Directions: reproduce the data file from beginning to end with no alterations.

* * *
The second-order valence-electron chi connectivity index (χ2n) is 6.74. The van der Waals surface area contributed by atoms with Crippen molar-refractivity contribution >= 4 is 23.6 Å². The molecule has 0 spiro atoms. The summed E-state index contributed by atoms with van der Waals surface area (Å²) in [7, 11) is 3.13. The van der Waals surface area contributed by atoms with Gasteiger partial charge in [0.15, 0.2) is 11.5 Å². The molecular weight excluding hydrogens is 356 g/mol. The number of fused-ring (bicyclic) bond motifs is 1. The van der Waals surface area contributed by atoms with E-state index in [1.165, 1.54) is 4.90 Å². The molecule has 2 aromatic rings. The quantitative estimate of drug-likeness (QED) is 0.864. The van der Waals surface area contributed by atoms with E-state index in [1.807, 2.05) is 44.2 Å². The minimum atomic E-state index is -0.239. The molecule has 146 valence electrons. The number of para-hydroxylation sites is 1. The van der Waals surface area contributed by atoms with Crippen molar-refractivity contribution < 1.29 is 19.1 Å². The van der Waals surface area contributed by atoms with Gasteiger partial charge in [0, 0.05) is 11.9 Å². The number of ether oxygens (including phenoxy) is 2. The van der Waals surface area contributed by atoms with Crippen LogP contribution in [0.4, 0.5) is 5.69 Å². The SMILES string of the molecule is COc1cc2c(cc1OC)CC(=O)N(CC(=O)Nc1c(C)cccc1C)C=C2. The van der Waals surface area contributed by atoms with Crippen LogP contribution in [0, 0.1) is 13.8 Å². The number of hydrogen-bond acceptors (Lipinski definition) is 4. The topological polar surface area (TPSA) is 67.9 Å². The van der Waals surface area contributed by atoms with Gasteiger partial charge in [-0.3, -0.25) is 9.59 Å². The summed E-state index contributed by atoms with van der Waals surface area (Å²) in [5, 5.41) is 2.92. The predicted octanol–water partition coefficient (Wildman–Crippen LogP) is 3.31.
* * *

The second-order valence-electron chi connectivity index (χ2n) is 6.74. The van der Waals surface area contributed by atoms with Crippen molar-refractivity contribution >= 4 is 23.6 Å². The molecule has 0 spiro atoms. The summed E-state index contributed by atoms with van der Waals surface area (Å²) in [7, 11) is 3.13. The van der Waals surface area contributed by atoms with Gasteiger partial charge in [0.15, 0.2) is 11.5 Å². The molecular weight excluding hydrogens is 356 g/mol. The number of fused-ring (bicyclic) bond motifs is 1. The van der Waals surface area contributed by atoms with E-state index in [1.165, 1.54) is 4.90 Å². The molecule has 2 aromatic rings. The quantitative estimate of drug-likeness (QED) is 0.864. The van der Waals surface area contributed by atoms with E-state index in [1.807, 2.05) is 44.2 Å². The minimum atomic E-state index is -0.239. The molecule has 146 valence electrons. The number of para-hydroxylation sites is 1. The van der Waals surface area contributed by atoms with Crippen molar-refractivity contribution < 1.29 is 19.1 Å². The van der Waals surface area contributed by atoms with Gasteiger partial charge in [0, 0.05) is 11.9 Å². The number of ether oxygens (including phenoxy) is 2. The van der Waals surface area contributed by atoms with Crippen LogP contribution in [0.4, 0.5) is 5.69 Å². The SMILES string of the molecule is COc1cc2c(cc1OC)CC(=O)N(CC(=O)Nc1c(C)cccc1C)C=C2. The van der Waals surface area contributed by atoms with Crippen LogP contribution in [0, 0.1) is 13.8 Å². The number of hydrogen-bond acceptors (Lipinski definition) is 4. The topological polar surface area (TPSA) is 67.9 Å². The van der Waals surface area contributed by atoms with Gasteiger partial charge in [-0.3, -0.25) is 9.59 Å². The summed E-state index contributed by atoms with van der Waals surface area (Å²) in [5, 5.41) is 2.92. The predicted octanol–water partition coefficient (Wildman–Crippen LogP) is 3.31.